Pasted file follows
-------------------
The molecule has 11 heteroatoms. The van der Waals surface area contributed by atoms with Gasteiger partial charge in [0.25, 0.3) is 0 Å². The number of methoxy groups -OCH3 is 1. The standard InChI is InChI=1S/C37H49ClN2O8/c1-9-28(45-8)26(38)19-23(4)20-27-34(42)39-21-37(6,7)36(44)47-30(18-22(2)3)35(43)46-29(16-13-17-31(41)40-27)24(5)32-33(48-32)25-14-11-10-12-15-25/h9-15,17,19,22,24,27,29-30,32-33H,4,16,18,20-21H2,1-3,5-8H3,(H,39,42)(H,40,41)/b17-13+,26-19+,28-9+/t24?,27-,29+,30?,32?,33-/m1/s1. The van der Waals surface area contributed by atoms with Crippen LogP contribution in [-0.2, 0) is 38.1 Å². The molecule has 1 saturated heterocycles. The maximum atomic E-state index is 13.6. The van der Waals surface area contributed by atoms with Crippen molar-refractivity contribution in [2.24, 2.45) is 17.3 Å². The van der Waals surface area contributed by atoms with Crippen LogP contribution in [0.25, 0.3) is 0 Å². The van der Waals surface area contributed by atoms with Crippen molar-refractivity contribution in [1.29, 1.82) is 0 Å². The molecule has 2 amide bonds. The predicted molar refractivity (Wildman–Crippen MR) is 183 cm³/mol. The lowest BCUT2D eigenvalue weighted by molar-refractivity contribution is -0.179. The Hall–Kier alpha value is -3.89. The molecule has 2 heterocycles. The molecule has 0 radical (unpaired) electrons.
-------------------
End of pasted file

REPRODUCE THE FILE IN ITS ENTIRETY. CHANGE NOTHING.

The molecule has 11 heteroatoms. The van der Waals surface area contributed by atoms with Gasteiger partial charge in [0.25, 0.3) is 0 Å². The number of methoxy groups -OCH3 is 1. The standard InChI is InChI=1S/C37H49ClN2O8/c1-9-28(45-8)26(38)19-23(4)20-27-34(42)39-21-37(6,7)36(44)47-30(18-22(2)3)35(43)46-29(16-13-17-31(41)40-27)24(5)32-33(48-32)25-14-11-10-12-15-25/h9-15,17,19,22,24,27,29-30,32-33H,4,16,18,20-21H2,1-3,5-8H3,(H,39,42)(H,40,41)/b17-13+,26-19+,28-9+/t24?,27-,29+,30?,32?,33-/m1/s1. The van der Waals surface area contributed by atoms with Crippen LogP contribution in [-0.2, 0) is 38.1 Å². The molecule has 1 saturated heterocycles. The maximum atomic E-state index is 13.6. The van der Waals surface area contributed by atoms with Crippen molar-refractivity contribution in [2.24, 2.45) is 17.3 Å². The van der Waals surface area contributed by atoms with Crippen LogP contribution in [0.25, 0.3) is 0 Å². The van der Waals surface area contributed by atoms with Crippen molar-refractivity contribution in [1.29, 1.82) is 0 Å². The molecule has 2 amide bonds. The predicted molar refractivity (Wildman–Crippen MR) is 183 cm³/mol. The lowest BCUT2D eigenvalue weighted by molar-refractivity contribution is -0.179. The Hall–Kier alpha value is -3.89. The molecule has 2 heterocycles. The molecule has 0 radical (unpaired) electrons.